The Rise and Fall of Mars Hill is captivating the Christian podcast world. It chronicles the ministry of Pastor Mark Driscoll and Mars Hill Church in Seattle. Mars Hill’s explosive growth sparked one of the largest church planting movements in American history. Driscoll was a voice for a new generation of church leaders at the turn of the millennium.
The podcast uncovers all the issues under the energy of the movement. Money, celebrity, scandal, and power. Driscoll’s stated goal was a church of 50,000 people and a media platform reaching millions. He was (and is) a brash, controversial personality. In 2014 he left the church under a myriad of accusations from abusive behavior to plagiarism. Mars Hill dissolved shortly after.
The church is not immunized against the lust for celebrity. We prize the platform. “Build a brand. Get noticed. Reach the masses.” We all want to be admired, to be liked, to be someone.
Early in my ministry, I was eager for help as I planted a new church. I attended an Acts 29 Boot Camp in Seattle in 2007. I was the only Lutheran, and the only one not wearing distressed jeans. Driscoll was there. I was captivated by his confidence and clarity. He took the Bible seriously and proclaimed the gospel boldly. It didn't hurt that he was hip and preached like a stand-up comic. I admit an aspiration toward his brand of ministry, an aspiration I’m embarrassed by today.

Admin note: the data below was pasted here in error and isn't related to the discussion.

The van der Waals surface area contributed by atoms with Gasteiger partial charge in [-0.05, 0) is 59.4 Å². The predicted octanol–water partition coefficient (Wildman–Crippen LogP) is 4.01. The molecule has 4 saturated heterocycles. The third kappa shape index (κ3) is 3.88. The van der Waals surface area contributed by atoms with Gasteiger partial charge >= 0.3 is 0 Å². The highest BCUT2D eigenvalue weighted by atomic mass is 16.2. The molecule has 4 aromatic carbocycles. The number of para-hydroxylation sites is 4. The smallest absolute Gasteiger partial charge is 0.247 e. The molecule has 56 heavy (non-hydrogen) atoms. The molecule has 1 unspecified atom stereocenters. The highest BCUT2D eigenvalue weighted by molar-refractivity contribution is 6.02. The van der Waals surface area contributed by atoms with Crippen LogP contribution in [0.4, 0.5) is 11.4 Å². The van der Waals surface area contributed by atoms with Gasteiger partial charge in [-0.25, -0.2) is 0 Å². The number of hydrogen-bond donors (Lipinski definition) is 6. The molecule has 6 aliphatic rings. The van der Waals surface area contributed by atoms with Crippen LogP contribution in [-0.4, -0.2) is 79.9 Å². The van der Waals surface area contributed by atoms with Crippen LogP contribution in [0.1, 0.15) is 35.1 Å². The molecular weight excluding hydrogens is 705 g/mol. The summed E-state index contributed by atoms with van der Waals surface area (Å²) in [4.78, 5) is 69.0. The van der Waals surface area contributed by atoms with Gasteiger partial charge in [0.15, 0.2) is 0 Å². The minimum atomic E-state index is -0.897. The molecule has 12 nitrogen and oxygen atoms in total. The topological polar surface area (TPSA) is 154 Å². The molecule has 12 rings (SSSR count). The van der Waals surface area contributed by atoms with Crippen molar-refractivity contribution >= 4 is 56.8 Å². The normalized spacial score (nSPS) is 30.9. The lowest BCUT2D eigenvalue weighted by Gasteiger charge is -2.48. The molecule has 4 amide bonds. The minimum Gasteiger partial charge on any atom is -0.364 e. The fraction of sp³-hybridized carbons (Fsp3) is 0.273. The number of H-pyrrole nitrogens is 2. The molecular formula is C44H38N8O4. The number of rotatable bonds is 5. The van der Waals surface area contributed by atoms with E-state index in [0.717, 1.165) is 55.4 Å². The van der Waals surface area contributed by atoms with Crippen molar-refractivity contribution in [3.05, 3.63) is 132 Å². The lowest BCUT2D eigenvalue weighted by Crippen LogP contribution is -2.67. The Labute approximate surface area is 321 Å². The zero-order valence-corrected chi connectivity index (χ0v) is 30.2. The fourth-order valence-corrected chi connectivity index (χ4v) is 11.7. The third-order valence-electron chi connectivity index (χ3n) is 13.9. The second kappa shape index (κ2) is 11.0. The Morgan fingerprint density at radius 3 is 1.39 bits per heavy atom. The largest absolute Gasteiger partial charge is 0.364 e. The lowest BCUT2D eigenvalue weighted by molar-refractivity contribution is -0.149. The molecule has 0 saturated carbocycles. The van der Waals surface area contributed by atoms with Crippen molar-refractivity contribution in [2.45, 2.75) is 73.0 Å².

The Rise and Fall of Mars Hill is not about Mark Driscoll. It’s about us. We were shown the model of “One to a million.” One dynamic leader playing the part of a hero reaching the masses. Who doesn’t want to be a hero? And, for God!
Today, I’m convinced it’s not “One to a million,” but “A million to one” - a crowd of ordinary, everyday Christians each carrying the gospel to one person. It's better to have a million undercover disciples of Jesus than one celebrity pastor. This way is less sexy, but more biblical. It is less dependent on personality and more dependent on personal relationship.
“A million to one.” It sounds like a long shot, but God tends to prefer those odds. The impossible situation brings him glory when he proves himself the singular hero of the story. Jesus likens the Kingdom of God to humble seed and soil, not Twitter and YouTube. He talks about leaven, not loud leaders. The picture is the “poor in spirit,” the meek and merciful, not the fog machine and lights on the stage.
“A million to one.” Let’s be counted among the millions who inconspicuously advance the Kingdom of God. It’s best if no one remembers our name, save the Good Shepherd. If no one notices except our Lord, we’ve succeeded. May it be said of us, “We don’t remember who spoke the word, but how precious was the gospel they shared with us!”